Out of Bounds: Irregular Shaped Artworks

Joanne Artman Gallery
Nov 15, 2018 7:21PM

Artistic vision isn’t always contained within the confines of four straight lines- sometimes, a concept is a little outside of that box. Shaped canvases and panels not only depart from the typical rectangular or square configurations, but are an unexpected and engaging method for artists to reinvent their painting surfaces with round, oval, and silhouetted shapes.

John “CRASH” Matos, Untitled 1 Untitled 2, Untitled 3, Spray Paint on Panel, 18” x 18” each

In John “CRASH” Matos’ Untitled series, currently on view at JoAnne Artman Gallery, New York, his round wooden panels mimic the rounded shapes of the depicted eyes. Cutting the compositions with decisive slashes of color, CRASH breaks the path of gaze for the viewer, disrupting the continued line and creating a frenetic, unexpected composition. Endlessly playful, the rounded panels not only perpetuate a circular motif, but also successfully integrate personality and wonderment.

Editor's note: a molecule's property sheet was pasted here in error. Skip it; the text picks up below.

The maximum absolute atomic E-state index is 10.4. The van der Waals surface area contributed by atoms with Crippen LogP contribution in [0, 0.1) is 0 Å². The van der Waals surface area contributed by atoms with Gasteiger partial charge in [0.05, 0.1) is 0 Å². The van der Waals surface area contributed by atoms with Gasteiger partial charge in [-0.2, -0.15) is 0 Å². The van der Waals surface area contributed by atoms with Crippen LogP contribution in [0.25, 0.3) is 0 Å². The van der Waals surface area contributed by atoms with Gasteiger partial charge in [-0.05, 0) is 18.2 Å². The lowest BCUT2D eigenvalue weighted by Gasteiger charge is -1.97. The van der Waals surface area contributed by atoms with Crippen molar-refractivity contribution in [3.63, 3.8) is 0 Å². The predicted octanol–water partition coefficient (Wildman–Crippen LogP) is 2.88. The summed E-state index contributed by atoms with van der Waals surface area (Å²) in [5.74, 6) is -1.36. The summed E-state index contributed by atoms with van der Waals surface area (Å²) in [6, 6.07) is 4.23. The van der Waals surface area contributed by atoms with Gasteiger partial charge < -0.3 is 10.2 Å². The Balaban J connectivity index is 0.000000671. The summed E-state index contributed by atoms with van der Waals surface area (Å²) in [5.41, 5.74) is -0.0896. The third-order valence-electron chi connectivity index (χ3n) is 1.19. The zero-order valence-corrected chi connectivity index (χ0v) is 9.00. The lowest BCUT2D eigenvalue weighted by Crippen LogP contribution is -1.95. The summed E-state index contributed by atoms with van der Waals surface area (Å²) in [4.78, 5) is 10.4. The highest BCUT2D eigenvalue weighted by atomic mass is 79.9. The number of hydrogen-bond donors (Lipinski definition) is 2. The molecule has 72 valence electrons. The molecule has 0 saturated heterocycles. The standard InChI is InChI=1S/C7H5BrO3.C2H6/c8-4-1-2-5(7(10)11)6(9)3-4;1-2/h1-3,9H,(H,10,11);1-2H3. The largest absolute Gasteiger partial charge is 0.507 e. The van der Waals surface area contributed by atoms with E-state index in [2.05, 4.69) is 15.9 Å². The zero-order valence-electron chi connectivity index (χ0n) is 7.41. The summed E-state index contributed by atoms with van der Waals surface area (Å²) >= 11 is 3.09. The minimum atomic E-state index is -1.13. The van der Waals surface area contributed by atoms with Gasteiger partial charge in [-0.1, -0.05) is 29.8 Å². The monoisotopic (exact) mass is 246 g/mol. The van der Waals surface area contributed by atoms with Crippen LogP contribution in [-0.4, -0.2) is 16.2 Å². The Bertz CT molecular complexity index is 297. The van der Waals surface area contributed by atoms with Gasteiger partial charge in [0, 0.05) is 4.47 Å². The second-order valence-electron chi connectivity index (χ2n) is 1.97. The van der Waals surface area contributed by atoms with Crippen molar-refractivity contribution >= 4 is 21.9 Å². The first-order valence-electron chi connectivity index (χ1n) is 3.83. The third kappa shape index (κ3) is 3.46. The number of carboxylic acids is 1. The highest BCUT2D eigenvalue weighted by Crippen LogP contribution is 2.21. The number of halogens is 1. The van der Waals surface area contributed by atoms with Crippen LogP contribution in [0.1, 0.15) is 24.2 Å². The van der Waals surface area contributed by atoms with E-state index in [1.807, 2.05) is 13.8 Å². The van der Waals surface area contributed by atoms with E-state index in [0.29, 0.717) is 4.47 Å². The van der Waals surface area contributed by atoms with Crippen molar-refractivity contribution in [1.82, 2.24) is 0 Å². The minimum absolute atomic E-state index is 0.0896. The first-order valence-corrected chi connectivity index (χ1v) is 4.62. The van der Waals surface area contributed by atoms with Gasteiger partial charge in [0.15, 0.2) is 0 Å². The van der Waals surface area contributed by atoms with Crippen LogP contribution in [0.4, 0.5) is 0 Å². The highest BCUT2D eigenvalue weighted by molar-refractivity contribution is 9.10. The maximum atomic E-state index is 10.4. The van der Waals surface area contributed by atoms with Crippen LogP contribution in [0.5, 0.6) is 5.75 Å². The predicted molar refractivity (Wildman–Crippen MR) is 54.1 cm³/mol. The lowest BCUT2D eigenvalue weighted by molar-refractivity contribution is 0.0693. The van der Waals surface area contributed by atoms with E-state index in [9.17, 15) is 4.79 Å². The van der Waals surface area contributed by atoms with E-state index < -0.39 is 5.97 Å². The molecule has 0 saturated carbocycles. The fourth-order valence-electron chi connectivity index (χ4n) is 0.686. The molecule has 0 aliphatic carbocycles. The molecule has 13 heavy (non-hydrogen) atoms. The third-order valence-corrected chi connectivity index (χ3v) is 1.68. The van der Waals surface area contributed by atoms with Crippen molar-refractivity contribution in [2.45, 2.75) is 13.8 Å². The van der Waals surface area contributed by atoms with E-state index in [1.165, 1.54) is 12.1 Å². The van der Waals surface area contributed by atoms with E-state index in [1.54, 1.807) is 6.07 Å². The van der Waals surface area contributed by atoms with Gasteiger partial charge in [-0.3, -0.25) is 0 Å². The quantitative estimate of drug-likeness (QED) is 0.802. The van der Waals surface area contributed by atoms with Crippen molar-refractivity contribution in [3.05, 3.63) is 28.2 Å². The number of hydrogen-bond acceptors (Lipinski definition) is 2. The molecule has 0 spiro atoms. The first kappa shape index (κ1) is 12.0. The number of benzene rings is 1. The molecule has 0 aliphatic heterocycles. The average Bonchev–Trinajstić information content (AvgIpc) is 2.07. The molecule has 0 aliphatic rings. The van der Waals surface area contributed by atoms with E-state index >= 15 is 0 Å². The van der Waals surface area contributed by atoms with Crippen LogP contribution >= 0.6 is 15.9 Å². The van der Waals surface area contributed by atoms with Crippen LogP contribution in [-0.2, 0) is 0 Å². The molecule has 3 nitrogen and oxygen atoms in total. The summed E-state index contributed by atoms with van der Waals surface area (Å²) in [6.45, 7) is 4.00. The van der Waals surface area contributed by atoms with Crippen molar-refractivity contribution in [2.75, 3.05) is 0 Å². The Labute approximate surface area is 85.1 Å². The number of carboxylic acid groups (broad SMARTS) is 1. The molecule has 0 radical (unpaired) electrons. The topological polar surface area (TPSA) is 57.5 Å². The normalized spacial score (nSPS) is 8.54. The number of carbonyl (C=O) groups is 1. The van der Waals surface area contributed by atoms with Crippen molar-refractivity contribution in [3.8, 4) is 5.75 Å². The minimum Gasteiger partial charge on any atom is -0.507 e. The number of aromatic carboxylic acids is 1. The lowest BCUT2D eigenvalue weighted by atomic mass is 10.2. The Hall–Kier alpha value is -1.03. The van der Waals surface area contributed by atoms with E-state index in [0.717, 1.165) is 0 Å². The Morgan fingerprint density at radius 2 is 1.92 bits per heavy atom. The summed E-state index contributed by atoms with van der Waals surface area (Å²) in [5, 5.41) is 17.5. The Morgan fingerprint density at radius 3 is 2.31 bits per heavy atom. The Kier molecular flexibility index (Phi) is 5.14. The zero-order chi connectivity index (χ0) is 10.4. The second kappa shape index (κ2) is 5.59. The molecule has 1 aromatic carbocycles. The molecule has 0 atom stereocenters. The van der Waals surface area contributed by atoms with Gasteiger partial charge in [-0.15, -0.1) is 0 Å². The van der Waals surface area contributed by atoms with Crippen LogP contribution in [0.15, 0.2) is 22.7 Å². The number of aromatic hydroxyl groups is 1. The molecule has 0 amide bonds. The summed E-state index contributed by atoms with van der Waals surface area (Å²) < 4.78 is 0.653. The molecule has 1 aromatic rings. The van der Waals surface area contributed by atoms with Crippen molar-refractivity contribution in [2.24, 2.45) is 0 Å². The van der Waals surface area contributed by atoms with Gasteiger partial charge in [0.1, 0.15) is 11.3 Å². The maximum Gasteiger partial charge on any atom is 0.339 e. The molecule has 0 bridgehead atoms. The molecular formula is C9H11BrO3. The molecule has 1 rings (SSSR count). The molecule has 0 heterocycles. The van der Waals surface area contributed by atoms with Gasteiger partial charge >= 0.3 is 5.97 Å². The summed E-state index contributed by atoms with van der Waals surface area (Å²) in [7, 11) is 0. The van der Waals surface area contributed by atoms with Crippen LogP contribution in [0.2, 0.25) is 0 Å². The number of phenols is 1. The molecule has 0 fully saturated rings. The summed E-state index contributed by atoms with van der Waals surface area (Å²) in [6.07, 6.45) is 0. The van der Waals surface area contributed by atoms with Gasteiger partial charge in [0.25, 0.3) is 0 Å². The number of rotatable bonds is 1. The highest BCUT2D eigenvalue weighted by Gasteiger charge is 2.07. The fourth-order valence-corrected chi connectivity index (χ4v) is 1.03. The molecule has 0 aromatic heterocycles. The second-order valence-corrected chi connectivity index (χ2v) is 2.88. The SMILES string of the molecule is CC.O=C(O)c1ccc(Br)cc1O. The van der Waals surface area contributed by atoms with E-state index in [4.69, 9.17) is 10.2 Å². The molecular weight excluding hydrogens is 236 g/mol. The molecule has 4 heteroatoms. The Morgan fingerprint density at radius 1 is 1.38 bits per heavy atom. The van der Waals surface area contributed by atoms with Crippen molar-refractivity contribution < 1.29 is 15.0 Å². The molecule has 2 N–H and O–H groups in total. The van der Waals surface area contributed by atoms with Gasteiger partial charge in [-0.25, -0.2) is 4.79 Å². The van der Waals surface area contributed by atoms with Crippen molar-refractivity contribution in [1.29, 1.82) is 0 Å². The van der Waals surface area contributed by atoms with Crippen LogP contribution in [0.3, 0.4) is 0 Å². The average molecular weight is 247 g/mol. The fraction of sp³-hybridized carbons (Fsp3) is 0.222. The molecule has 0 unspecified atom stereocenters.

Jane Maxwell, Cape Girl, Mixed Media with Resin on Panel, 48” x 21”

Shaped canvases and panels also raise questions about the painting as an object in its own right, as opposed to being representative or illustrative of another person or idea. In this sense, shaped paintings often exude sculptural qualities, venturing into the world of the three-dimensional, becoming its own independent object rather than a visual portrayal.

Jane Maxwell’s Cape Girl is in the form of a woman’s silhouette. Capturing a strong sense of motion, the panel emphasizes the figure’s stride and movement with her cape billowing behind her. Doubling as a sculptural wall piece, Maxwell accentuates the panel’s three-dimensional presence, stepping towards the viewer, the caped woman becomes a figure transcendent of artwork.

Adriana Olivier, Passeig de Gràcia, Acrylic on Panel, 47.5” x 33”

Adriana Oliver’s works are another example of the sculptural presence of painting when in an irregular shape. The silhouette of the woman’s head in Passeig de Gràcia possesses qualities that are modern and reminiscent of the pop art movement, but breaks from convention with its irregular shape uncontained by a rectangular canvas. Ultimately, the woman’s identity and her depiction are reinvented through its unique form.

When considering composition, painters not only have the choice of subject, material, and color, but also the shape of the surface they are working on. Irregular shaped panels and canvases can change the visual experience for their audience by dictating how the viewer’s eye moves throughout composition, how the piece interacts with the wall or room it is placed in, and in revealing a further glimpse of the artist’s personality.

Joanne Artman Gallery